This was my introduction to the author. Packed with an enlightening theme, a really expansive way of looking at the world. This book forced/challenged my materialist rooted perspective and definitely makes me more curious about the spiritual side of things. While repetitive at times, I actually began to appreciate it because I found the ideas so dense, it was necessary to hear the ideas presented again in a slightly different way. It’s hard to read this book in electronic format and follow the diagrams. I’m probably going to have to read again and check out his other works, probably in paper form. Overall appreciated this work.
Clonanau
This book brings transcendentalism into its proper perspective. Ken's creation of the 4 Quandrants brings enlightenment to the very concept of enlightenment, making way for a clear mind to identify the all-inclusive reality of transceding the ego and returning back into the oneness of Spirit WHILE living healthily, honestly, and with understanding in this world of form. ALL who have seen the light of their true being, even if only a glimpse, MUST read this book. It not only serves as the proverbial "finger pointing to the moon," but it also points to the science behind the moon and the steps that must occur before one can get to the moon, plus what the moon is NOT. Spirit is not merely consciousness, but it also manifests as birds, rocks, water, hair, teeth, and hands: spirit is the source of all, seen and unseen. Ken brings this to light in a most enlightening way, and gives you a few chuckles in the process. He also demonstrates the dichotemy of truth and fallacy that many Eco-based transcendentalists' and Ego-based transcendentalists' philosophies and beliefs hold.

Buddhists, Taoist, Unitarians, Gnostic Christians, Spiritualists, Hindus, Sufis, Kabbalahists (more so you guys with the K than the Q) and a whole host of others will greatly appreciate Ken's years of research and practice that have culminated in this work. In short, READ THIS BOOK!
Xaluenk
Very thought-provoking book. Mr. Wilber combines thoughts from other sources and puts them together with his own amazing mind to make me think and analyze my beliefs.
Niwield
Kibler's renown is unlikely and amazing, and this book is responsible for much of it. The self-interview style makes me wince sometimes -- no one can accuse Wilber of lacking confident self-regard -- but it does make for less dense prose. Do stay in the forest even if some of its specific trees, like the discussions of men and women contrasted, initially or even perpetually offend. This is a helpful, thought-provoking and very accessible book even if you only get the concept, and not the particulars, of his four quadrants. It's a very clear condensation of his work, and he is an engaging character (see "Grace & Grit," "One Taste").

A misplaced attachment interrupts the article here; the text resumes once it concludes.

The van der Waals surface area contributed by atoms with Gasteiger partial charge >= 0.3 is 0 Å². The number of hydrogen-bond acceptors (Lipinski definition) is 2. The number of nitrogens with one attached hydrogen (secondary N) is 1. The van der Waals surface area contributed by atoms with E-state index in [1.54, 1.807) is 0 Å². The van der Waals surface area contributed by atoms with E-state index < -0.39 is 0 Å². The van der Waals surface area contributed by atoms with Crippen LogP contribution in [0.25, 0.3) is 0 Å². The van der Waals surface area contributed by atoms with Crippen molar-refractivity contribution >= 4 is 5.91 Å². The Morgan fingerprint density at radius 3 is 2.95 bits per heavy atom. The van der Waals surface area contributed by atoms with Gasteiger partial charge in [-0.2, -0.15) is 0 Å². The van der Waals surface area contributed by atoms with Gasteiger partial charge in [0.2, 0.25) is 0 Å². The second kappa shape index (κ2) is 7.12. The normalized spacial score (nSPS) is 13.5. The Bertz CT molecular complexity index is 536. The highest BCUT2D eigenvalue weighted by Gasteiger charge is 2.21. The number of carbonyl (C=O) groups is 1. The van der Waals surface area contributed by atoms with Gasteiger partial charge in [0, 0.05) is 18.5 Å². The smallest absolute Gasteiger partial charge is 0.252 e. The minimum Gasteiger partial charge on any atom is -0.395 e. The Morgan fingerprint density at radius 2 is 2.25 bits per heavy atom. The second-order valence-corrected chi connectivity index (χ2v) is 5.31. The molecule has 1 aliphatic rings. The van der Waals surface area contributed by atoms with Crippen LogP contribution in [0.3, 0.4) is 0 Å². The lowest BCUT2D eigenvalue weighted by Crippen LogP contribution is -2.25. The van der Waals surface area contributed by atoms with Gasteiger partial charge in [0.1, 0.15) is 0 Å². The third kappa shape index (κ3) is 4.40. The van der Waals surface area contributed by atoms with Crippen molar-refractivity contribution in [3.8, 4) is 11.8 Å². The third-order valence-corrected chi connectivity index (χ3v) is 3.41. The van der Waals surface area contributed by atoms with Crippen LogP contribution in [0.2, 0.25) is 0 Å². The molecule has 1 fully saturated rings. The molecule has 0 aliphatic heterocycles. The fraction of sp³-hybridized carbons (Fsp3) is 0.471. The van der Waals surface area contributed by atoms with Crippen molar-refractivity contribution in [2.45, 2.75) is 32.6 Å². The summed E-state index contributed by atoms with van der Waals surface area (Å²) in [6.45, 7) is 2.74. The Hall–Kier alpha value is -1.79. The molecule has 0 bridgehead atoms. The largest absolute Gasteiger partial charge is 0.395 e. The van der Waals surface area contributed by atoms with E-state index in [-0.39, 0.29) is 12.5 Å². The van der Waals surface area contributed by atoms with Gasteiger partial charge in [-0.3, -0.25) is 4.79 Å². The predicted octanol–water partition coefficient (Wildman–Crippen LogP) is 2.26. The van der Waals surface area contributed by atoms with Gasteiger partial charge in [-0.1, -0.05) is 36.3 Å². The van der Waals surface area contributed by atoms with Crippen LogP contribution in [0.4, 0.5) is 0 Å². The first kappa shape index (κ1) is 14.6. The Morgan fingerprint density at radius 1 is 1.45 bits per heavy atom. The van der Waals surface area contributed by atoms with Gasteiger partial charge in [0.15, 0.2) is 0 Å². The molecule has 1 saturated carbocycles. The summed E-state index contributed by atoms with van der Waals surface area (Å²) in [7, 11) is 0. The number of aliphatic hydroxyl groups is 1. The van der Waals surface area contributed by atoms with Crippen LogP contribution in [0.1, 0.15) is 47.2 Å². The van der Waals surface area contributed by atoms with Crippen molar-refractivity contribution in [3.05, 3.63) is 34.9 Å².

the monster
I've read a lot of Ken Wilber and I think this is the best first book for someone who is hasn't read Wilber before. It summarizes his thought in an easy to understand Q&A format. It is thought provoking and packed with good information.

What Ken Wilber has done is take the world's wisdom traditions and philosophies and look for the common core. At the same time, he introduces how this fits in with the discoveries of science and modern psychological thought.

Ken Wilber presents a very compelling view of the world that includes and honors both the interior (subjective) and exterior (objective) domains and posits that the interior domains are not reducible to the exterior ones. He also talks about how different validity criteria must be used to measure the merit of ideas in these different domains. For example, everyone would probably agree that love exists, but we wouldn't necessary use a microscope and mathematics to validate this particular claim.

While Wilber isn't perfect, he presents a plausible synthesis of past and present thought in a form that is very palatable to modern educated people. At times, he is repetitious, but overall the book is readable and if you are new to Wilber, the repetition can even help the ideas to sink in. Some of his other books are also repetitious and I must admit at times this could get very tiresome. This is a lot of why I gave the book a four rating.

Overall, Ken Wilber is brilliant and while he has his shortcomings, he is introducing a lot of people to alternative ways of looking at the world that are more life-enhancing and congruent with modern science. He is also holding out a plausible synthesis between the objective and subjective, material and spiritual, modern and ancient. He does a great job in this moderate length book to cover a tremendous territory in the evolution of man.

Although I think Ken Wilber's works can improve in the editing department, this is still a very worthwhile and accessible read. If you want something even more brief, then a "Theory of Everything" is another book to consider. However, it is not written as well in my opinion. If you are looking for more depth or a more psychological spin, then "Integral Psychology" is another possibility. Other books are referenced in other reviews as well.
Shalizel
Excellent book. I can't tell you how much I learned about myself and my culture! I highly recommend this book and this author.
This is a book for a person who doesn't mind pulling out a dictionary once in a while to check the terms of various verbiage. Deeply intriguing and layered with intense insights, this book will keep you pondering life's mysteries and reevaluating your own place within its system.